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'A perfect GDP report'
Reading shows economy humming at a solid clip with few signs that inflation's a major problem.
November 30, 2005: 12:15 PM EST
By Chris Isidore, CNN/ senior writer
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NEW YORK ( - The economy shook off Hurricane Katrina and just about every other obstacle in the third quarter, growing at the fastest rate in a year and a half and topping even the most optimistic forecasts, a government report showed Wednesday.

The growth came without any troubling signs of rising inflation -- news that's good for workers on Main Street and investors on Wall Street.

Gross domestic product, the broadest measure of economic activity, grew at a 4.3 percent annual rate in the quarter, the Commerce Department said, up from its original estimate of 3.8 percent growth made a month ago. Economists surveyed by had forecast that GDP growth would be revised up to a 4 percent rate.

The revised reading was the fastest pace of growth since the first quarter of 2004 and well above the 3.3 percent rate of growth in the second quarter.

The growth came despite two major hurricanes that slowed economic activity in the quarter, energy price shocks, higher interest rates and a record trade deficit in September, which subtracts from GDP.

"I think if you would have excluded the hurricanes, you would have been talking as much as 4.7 percent," said Anthony Chan, senior economist with JPMorgan Asset Management. "I don't think anyone would argue 4.6 percent."

The report also showed inflation largely in check, even creeping backwards.

A reading on prices for personal spending excluding food and energy, one of the more closely watched inflation readings said to be a favorite of Fed Chairman Alan Greenspan, rose at a 1.2 percent rate in the quarter, down from the 1.3 percent gain in the department's initial report.

Overall the price index rose 3.0 percent, down from the 3.1 increase previously reported.

"It's about as perfect a GDP report as you can get," said John Silvia, chief economist for Wachovia Securities. "We had thought the economy was doing OK, but we didn't think it was doing this well."

On Wall Street, stocks were little changed after falling Monday and Tuesday on worries that recent signs of economic strength could force the Federal Reserve to raise interest rates more aggressively.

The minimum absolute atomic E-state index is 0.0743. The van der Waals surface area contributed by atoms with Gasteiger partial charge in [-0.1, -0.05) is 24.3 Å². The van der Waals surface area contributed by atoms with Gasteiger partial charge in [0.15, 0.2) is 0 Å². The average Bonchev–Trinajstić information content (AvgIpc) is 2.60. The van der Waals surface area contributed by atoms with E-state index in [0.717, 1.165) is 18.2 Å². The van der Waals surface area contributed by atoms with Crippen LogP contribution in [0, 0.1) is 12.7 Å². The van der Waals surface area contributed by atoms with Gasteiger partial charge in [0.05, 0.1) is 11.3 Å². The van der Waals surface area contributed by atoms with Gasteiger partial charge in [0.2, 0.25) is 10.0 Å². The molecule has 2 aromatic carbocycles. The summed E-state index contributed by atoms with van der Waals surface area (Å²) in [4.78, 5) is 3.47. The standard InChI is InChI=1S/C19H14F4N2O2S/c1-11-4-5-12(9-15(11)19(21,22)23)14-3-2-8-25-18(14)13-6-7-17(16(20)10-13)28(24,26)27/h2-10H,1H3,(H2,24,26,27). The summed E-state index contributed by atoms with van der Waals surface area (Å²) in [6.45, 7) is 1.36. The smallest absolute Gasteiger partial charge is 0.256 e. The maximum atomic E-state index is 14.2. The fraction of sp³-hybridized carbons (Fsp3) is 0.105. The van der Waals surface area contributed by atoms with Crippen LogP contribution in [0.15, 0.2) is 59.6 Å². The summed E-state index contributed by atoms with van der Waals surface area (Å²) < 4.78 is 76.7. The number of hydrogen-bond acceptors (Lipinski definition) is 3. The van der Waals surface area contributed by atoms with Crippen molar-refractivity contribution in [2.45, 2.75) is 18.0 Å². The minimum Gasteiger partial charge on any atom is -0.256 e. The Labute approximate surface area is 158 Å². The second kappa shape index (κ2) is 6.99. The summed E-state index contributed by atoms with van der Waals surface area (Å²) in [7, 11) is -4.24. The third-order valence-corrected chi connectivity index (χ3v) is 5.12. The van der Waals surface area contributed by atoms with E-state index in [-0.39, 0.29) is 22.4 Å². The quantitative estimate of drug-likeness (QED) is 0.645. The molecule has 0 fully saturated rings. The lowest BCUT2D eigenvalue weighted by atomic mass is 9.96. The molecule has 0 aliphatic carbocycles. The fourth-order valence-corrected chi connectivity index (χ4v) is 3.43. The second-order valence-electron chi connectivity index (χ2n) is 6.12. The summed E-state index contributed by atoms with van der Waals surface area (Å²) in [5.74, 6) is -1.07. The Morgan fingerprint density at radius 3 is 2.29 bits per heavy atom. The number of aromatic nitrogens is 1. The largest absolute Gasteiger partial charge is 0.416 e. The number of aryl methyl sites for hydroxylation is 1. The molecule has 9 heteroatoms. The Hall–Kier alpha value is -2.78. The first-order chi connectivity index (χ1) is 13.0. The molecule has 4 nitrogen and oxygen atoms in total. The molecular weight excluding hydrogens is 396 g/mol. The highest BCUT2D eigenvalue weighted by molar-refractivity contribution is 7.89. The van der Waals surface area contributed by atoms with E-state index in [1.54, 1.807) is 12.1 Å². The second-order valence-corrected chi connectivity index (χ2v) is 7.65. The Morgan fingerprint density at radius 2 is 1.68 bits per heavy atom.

The two-day drop had threatened to disrupt the recent rally that's driven the S&P 500 and the Nasdaq market to 4-1/2 year highs and put the Dow industrials within striking distance of 11,000 -- a level last seen in June 2001.

Art Hogan, chief market analyst at Jefferies & Co., said that investors were reassured by the GDP report's modest inflation readings, which helped calm worries on Wall Street that an overheating economy might spur the Fed to hike its fed funds rate to 5.0 percent or higher.

Most economists have been saying the nation's central bank, which has been raising rates for 17 months, would probably stop sometime next year when the fed funds rate, an overnight bank lending rate, reached 4.5 or 4.75 percent.

"The most important thing as we look at the economic data, we are really at a point where we need Goldilocks," said Art Hogan, chief market analyst at Jefferies & Co., referring to a so-called Goldilocks economy that's not too cold or too hot.

"The more benign news we have on inflation, the better it is."


New home sales are soaring despite rising interest rates. Full story.

For a look at what the economy means to you and the markets, click here.

Plus: 33 moves to make now to get your financial house in order. More here.  Top of page

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